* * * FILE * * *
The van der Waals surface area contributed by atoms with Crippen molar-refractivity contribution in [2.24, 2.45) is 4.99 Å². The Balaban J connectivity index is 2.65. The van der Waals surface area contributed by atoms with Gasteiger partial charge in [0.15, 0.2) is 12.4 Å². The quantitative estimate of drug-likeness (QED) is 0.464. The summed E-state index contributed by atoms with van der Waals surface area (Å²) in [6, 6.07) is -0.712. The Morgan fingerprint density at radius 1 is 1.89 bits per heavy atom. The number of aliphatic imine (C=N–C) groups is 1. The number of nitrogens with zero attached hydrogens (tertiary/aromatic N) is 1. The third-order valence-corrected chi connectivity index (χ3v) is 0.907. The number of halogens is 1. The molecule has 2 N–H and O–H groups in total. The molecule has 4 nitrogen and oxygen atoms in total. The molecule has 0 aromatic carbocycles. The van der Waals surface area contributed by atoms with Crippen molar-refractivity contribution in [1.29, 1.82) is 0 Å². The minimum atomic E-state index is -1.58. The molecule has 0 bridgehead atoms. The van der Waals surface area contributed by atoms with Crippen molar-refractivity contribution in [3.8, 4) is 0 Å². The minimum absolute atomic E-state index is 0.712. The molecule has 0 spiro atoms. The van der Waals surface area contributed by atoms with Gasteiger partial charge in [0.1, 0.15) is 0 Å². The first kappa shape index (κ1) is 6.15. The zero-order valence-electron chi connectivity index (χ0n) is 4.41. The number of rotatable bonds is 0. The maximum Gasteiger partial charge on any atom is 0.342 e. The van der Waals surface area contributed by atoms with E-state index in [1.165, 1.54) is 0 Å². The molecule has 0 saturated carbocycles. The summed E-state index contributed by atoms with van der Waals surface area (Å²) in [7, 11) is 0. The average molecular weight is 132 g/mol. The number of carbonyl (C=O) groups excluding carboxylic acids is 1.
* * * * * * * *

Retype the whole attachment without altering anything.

The van der Waals surface area contributed by atoms with Crippen molar-refractivity contribution in [2.24, 2.45) is 4.99 Å². The Balaban J connectivity index is 2.65. The van der Waals surface area contributed by atoms with Gasteiger partial charge in [0.15, 0.2) is 12.4 Å². The quantitative estimate of drug-likeness (QED) is 0.464. The summed E-state index contributed by atoms with van der Waals surface area (Å²) in [6, 6.07) is -0.712. The Morgan fingerprint density at radius 1 is 1.89 bits per heavy atom. The number of aliphatic imine (C=N–C) groups is 1. The number of nitrogens with zero attached hydrogens (tertiary/aromatic N) is 1. The third-order valence-corrected chi connectivity index (χ3v) is 0.907. The number of halogens is 1. The molecule has 2 N–H and O–H groups in total. The molecule has 4 nitrogen and oxygen atoms in total. The molecule has 0 aromatic carbocycles. The van der Waals surface area contributed by atoms with Crippen molar-refractivity contribution in [1.29, 1.82) is 0 Å². The minimum atomic E-state index is -1.58. The molecule has 0 bridgehead atoms. The van der Waals surface area contributed by atoms with Crippen molar-refractivity contribution in [3.8, 4) is 0 Å². The minimum absolute atomic E-state index is 0.712. The molecule has 0 spiro atoms. The van der Waals surface area contributed by atoms with Gasteiger partial charge in [0.1, 0.15) is 0 Å². The first kappa shape index (κ1) is 6.15. The zero-order valence-electron chi connectivity index (χ0n) is 4.41. The number of rotatable bonds is 0. The maximum Gasteiger partial charge on any atom is 0.342 e. The van der Waals surface area contributed by atoms with E-state index in [1.165, 1.54) is 0 Å². The molecule has 0 saturated carbocycles. The summed E-state index contributed by atoms with van der Waals surface area (Å²) in [7, 11) is 0. The average molecular weight is 132 g/mol. The number of carbonyl (C=O) groups excluding carboxylic acids is 1.